While life can be very long, it can also be taken from us at any moment. With tragic illnesses and accidents, you truly never know which day is your last. This ideology has become more prevalent in my life than ever during this past year. With my grandmother’s diagnosis and the sudden death of my grandfather in March due to cancer, I have grown an appreciation for life as I have seen how quickly it can be taken away. My grandparents were two of many reasons I chose to pursue Nursing as a degree at University of Massachusetts Dartmouth. I hope to use my education to help others, make a difference in people’s lives, and be a source of happiness for others.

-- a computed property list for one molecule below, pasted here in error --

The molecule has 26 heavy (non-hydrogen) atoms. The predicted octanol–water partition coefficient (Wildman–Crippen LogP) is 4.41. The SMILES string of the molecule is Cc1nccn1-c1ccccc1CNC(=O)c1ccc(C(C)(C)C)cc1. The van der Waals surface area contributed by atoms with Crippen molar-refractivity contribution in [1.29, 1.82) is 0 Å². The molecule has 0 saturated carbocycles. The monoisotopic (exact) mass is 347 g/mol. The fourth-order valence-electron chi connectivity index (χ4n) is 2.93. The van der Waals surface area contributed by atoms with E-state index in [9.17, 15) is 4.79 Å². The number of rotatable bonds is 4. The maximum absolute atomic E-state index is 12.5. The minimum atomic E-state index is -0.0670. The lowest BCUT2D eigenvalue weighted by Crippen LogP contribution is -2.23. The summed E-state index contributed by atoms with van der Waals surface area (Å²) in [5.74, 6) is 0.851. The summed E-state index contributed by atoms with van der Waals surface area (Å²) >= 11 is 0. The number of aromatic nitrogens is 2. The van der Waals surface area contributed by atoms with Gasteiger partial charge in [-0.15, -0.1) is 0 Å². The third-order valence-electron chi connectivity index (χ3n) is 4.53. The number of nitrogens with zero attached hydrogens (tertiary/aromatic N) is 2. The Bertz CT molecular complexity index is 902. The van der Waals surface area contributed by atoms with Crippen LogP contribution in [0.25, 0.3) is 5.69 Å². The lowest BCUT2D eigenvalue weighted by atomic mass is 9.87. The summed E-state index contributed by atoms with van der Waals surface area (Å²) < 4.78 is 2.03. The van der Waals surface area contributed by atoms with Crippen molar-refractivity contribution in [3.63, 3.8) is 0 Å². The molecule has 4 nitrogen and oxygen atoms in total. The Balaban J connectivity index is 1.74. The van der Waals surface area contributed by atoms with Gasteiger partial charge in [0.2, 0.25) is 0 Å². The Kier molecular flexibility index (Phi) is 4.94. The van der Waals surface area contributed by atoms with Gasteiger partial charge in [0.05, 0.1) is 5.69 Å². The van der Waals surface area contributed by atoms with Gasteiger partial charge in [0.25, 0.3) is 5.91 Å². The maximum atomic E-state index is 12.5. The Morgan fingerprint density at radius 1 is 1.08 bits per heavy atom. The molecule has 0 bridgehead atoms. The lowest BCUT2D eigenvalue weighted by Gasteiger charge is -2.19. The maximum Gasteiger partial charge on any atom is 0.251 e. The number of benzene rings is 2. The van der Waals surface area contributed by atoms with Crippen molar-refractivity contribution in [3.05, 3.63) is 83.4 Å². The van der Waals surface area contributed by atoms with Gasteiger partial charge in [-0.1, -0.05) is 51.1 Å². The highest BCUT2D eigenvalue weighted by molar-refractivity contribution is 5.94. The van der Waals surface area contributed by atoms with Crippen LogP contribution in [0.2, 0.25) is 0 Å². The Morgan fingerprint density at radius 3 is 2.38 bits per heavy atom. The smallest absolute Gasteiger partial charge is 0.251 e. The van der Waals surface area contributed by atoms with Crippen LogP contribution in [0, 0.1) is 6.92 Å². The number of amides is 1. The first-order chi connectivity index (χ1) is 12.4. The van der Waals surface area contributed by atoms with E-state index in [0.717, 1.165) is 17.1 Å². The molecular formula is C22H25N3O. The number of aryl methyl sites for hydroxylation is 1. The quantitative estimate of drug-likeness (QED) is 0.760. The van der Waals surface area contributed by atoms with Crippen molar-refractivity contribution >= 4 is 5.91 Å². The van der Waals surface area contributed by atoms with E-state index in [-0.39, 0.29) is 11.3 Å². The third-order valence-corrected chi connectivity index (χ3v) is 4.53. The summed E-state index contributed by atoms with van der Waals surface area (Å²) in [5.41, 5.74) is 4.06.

I guess the question we have to continuously ask ourselves is, “If you died tomorrow, would you be happy with where you are today?” My hope is to create a life for myself where the answer to that question is consistently and unequivocally YES. This life has so much to offer, and I believe that if you live in the moment and quit worrying about the past and stressing about the future, that is when you start living. If you love someone, tell them; if you miss someone, make time for them; if you want something, then work towards it. I BELIEVE that life is a blessing, and I don’t want to waste any time, I want to live in the present and make the most of every day despite the obstacles I’ll face.